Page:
Doctor’s Tip: Tips for converting to a plant-based diet, part 1
The information in this column comes from my wife, Kathy, who is a retired nurse practitioner and an excellent cook. She developed a handout to give to people who want to make the transition to plant-based nutrition.
When people want to make this move, it’s important that they understand the health benefits. The following options for obtaining this information are available:
Attend the power point presentation about the science behind plant-based nutrition at 7 p.m. at the Third Street Center in Carbondale, the 1st Monday of every month.
Watch the Forks Over Knives documentary, available on Netflix.
Buy “How Not to Die,” by Michael Greger, M.D. Read any chapters in the first half of the book that might apply to you (e.g. heart disease, diabetes, cancer). Then read the whole second half, about what we should be eating every day and why.
Obtain the Plant-Based Nutrition Quick Start Guide from The Plantrician Project,(available in English and Spanish).
Remake your favorite dishes into plant-based ones.
Set a goal of collecting 30 recipes that you can use over and over on a rotational basis.
Keep a journal of successful meals and food ideas.
Avoid sugar (when reading food labels, 4 grams is a teaspoon). Avoid refined food (e.g. white flour, white rice, white pasta). Avoid added salt (sodium chloride)—1500 mg. a day is the maximum safe amount for adults. Instead use potassium chloride (e.g. No Salt-Salt in the salt section of the grocery store). For additional flavoring use herbs and spices. Avoid added oil including olive oil—replace with ground flaxseeds and/or unsweetened apple sauce.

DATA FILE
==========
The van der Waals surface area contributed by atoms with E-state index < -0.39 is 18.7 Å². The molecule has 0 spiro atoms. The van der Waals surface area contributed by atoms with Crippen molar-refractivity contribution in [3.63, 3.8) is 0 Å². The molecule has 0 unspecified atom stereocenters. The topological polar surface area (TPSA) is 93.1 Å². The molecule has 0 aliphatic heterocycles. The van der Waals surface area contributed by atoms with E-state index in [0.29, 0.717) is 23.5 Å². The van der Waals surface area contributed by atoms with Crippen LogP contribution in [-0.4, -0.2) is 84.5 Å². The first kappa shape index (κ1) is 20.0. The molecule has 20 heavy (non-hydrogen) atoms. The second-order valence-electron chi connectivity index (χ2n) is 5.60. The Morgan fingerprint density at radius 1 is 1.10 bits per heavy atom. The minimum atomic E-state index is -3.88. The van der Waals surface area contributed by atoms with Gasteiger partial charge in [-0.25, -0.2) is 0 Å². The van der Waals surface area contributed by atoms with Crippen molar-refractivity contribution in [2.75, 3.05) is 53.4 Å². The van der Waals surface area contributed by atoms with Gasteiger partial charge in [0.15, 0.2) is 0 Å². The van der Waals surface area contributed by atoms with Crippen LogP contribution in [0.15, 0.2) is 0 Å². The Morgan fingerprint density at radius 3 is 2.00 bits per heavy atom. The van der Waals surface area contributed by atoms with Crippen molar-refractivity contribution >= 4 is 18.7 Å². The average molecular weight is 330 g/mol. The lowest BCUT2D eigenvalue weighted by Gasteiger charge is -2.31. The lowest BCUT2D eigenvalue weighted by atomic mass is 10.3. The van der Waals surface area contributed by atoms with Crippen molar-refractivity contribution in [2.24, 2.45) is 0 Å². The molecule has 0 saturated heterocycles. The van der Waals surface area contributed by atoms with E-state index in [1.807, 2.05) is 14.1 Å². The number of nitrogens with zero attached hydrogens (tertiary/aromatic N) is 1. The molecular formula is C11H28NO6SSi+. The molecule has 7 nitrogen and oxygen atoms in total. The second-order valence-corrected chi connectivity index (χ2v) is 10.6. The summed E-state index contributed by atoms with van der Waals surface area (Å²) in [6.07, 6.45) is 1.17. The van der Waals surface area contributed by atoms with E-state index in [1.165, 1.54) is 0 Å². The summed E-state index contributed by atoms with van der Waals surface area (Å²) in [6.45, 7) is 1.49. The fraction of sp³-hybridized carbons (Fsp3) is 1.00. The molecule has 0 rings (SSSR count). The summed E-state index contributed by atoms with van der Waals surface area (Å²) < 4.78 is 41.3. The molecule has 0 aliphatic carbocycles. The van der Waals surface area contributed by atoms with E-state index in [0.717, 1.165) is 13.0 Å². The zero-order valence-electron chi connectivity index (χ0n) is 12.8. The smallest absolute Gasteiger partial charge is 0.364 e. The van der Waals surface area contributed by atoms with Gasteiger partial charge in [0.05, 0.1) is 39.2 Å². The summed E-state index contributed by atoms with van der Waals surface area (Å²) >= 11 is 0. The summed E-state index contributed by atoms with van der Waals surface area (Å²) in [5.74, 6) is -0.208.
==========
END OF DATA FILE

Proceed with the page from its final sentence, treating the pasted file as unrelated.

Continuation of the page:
To plan meals, start with a base of a grain, whole grain pasta, polenta, beans, lentils, gnocchi, mushrooms, tofu, spaghetti squash, or multigrain wraps.
Consider ethnic dishes—Mexican, Indian, Asian, Italian, Middle Eastern.
Spend an afternoon making veggie burgers, falafel, calzones, casseroles, soups, etc. to freeze.
A pressure cooker or the new “instant pot” are time-savers for cooking legumes, grains, and soups.
Toast grains in a skillet over medium heat for 3-4 minutes to bring out the flavor.
Replace oil in salad dressing with fruit juice, unsweetened applesauce, or apple cider reduction.
You don’t need oil to sauté— veggie broth, water, or left over white wine.
Consider stuffing peppers, mushrooms, zucchini, or tomatoes (Kathy’s favorite is poblano peppers).
Become familiar with nutritional yeast—it has a nutty flavor and is a staple in plant-based cooking.
Substitute mashed, cooked chickpeas in your favorite recipe for egg or tuna salad—use vegan mayo called Veganaise.
Baked sweet or purple potatoes are a nutritious, inexpensive, easy side dish.
Sauces: hot sauces, Veganaise, guacamole, nut-based sauces such as cashew, hummus without added oil, tapenade, salsa, teriyaki, peanut, curry, baba ghanoush, sweet and sour, soy sauce, pesto, aioli, and no-cheese-cheese sauce (in many vegan cookbooks).
Add unsalted nuts and/or seeds, dried or fresh fruit, leftover beans, or grains to your salads.
When making soup use veggie broth without added salt—toss in a cube of veggie bouillon and a thumb-sized piece of kombu (see section on stocking your pantry in next week’s column)..
Cruciferous vegetables (cauliflower, broccoli, cabbage, kale, bok choy, Brussel’s sprouts, etc.) have a potent cancer-fighting micronutrient, the release of which requires an enzyme that is destroyed by cooking. So, eat some raw cruciferous veggies such as cauliflower or broccoli before eating cooked ones.
Another strategy is to chop up cruciferous veggies you’re planning on cooking, 45 minutes prior to cooking—this released the enzyme which can then do its job before cooking begins. Another strategy is to add horse radish, which is a cruciferous vegetable, to the cooked ones.
Dr. Feinsinger is retired from Glenwood Medical Associates after 42 years as a family physician. He has a nonprofit Center For Prevention and Treatment of Disease Through Nutrition, and is available for free consultations about heart attack prevention and other medical issues. Call 970-379-5718, and for questions about his columns, email him at firstname.lastname@example.org